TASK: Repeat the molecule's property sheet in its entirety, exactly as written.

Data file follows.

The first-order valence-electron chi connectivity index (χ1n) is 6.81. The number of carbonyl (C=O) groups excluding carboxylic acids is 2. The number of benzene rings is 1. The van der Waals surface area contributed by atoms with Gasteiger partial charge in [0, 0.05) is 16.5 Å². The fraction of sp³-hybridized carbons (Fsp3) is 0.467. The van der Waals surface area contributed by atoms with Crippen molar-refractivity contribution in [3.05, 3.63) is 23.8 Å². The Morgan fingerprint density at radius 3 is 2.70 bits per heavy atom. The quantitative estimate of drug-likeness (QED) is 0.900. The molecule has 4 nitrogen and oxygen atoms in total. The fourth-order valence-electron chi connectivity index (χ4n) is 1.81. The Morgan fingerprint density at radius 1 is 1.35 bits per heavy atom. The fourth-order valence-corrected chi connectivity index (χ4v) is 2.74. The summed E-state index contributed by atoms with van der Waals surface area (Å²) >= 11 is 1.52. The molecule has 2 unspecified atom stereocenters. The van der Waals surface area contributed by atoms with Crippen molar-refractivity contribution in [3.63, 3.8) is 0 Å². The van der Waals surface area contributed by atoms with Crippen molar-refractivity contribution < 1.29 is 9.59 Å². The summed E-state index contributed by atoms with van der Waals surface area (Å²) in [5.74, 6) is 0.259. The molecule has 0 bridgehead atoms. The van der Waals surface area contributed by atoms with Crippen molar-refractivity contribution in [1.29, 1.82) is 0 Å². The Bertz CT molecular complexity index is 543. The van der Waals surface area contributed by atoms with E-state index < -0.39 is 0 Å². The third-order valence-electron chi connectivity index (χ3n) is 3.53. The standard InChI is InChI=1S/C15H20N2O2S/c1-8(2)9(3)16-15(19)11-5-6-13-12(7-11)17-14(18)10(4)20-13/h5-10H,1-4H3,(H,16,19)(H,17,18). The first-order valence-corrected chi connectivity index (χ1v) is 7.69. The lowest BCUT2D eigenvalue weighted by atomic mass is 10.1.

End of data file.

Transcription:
The first-order valence-electron chi connectivity index (χ1n) is 6.81. The number of carbonyl (C=O) groups excluding carboxylic acids is 2. The number of benzene rings is 1. The van der Waals surface area contributed by atoms with Gasteiger partial charge in [0, 0.05) is 16.5 Å². The fraction of sp³-hybridized carbons (Fsp3) is 0.467. The van der Waals surface area contributed by atoms with Crippen molar-refractivity contribution in [3.05, 3.63) is 23.8 Å². The Morgan fingerprint density at radius 3 is 2.70 bits per heavy atom. The quantitative estimate of drug-likeness (QED) is 0.900. The molecule has 4 nitrogen and oxygen atoms in total. The fourth-order valence-electron chi connectivity index (χ4n) is 1.81. The Morgan fingerprint density at radius 1 is 1.35 bits per heavy atom. The fourth-order valence-corrected chi connectivity index (χ4v) is 2.74. The summed E-state index contributed by atoms with van der Waals surface area (Å²) >= 11 is 1.52. The molecule has 2 unspecified atom stereocenters. The van der Waals surface area contributed by atoms with Crippen molar-refractivity contribution in [3.63, 3.8) is 0 Å². The van der Waals surface area contributed by atoms with Crippen molar-refractivity contribution < 1.29 is 9.59 Å². The summed E-state index contributed by atoms with van der Waals surface area (Å²) in [5.74, 6) is 0.259. The molecule has 0 bridgehead atoms. The van der Waals surface area contributed by atoms with Crippen molar-refractivity contribution in [1.29, 1.82) is 0 Å². The Bertz CT molecular complexity index is 543. The van der Waals surface area contributed by atoms with E-state index < -0.39 is 0 Å². The third-order valence-electron chi connectivity index (χ3n) is 3.53. The standard InChI is InChI=1S/C15H20N2O2S/c1-8(2)9(3)16-15(19)11-5-6-13-12(7-11)17-14(18)10(4)20-13/h5-10H,1-4H3,(H,16,19)(H,17,18). The first-order valence-corrected chi connectivity index (χ1v) is 7.69. The lowest BCUT2D eigenvalue weighted by atomic mass is 10.1.